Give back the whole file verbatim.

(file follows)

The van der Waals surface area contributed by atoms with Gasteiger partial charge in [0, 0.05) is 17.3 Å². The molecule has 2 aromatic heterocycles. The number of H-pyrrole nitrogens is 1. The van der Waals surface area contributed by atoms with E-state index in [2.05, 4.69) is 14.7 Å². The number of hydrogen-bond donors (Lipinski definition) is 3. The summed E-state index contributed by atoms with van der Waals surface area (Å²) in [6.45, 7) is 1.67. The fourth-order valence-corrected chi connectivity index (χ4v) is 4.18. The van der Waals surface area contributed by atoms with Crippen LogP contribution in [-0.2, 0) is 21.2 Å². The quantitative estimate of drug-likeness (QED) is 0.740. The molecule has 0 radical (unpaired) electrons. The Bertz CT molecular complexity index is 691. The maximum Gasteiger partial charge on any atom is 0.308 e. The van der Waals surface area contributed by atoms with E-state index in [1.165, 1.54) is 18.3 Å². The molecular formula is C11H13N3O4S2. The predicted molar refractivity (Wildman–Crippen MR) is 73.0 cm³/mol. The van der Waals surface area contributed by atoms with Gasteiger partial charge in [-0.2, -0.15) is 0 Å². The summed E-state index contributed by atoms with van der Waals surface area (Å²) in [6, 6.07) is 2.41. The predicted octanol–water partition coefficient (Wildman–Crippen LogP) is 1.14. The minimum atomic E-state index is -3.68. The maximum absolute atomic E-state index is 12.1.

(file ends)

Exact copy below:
The van der Waals surface area contributed by atoms with Gasteiger partial charge in [0, 0.05) is 17.3 Å². The molecule has 2 aromatic heterocycles. The number of H-pyrrole nitrogens is 1. The van der Waals surface area contributed by atoms with E-state index in [2.05, 4.69) is 14.7 Å². The number of hydrogen-bond donors (Lipinski definition) is 3. The summed E-state index contributed by atoms with van der Waals surface area (Å²) in [6.45, 7) is 1.67. The fourth-order valence-corrected chi connectivity index (χ4v) is 4.18. The van der Waals surface area contributed by atoms with Crippen LogP contribution in [-0.2, 0) is 21.2 Å². The quantitative estimate of drug-likeness (QED) is 0.740. The molecule has 0 radical (unpaired) electrons. The Bertz CT molecular complexity index is 691. The maximum Gasteiger partial charge on any atom is 0.308 e. The van der Waals surface area contributed by atoms with E-state index in [1.165, 1.54) is 18.3 Å². The molecular formula is C11H13N3O4S2. The predicted molar refractivity (Wildman–Crippen MR) is 73.0 cm³/mol. The van der Waals surface area contributed by atoms with Gasteiger partial charge in [-0.2, -0.15) is 0 Å². The summed E-state index contributed by atoms with van der Waals surface area (Å²) in [6, 6.07) is 2.41. The predicted octanol–water partition coefficient (Wildman–Crippen LogP) is 1.14. The minimum atomic E-state index is -3.68. The maximum absolute atomic E-state index is 12.1.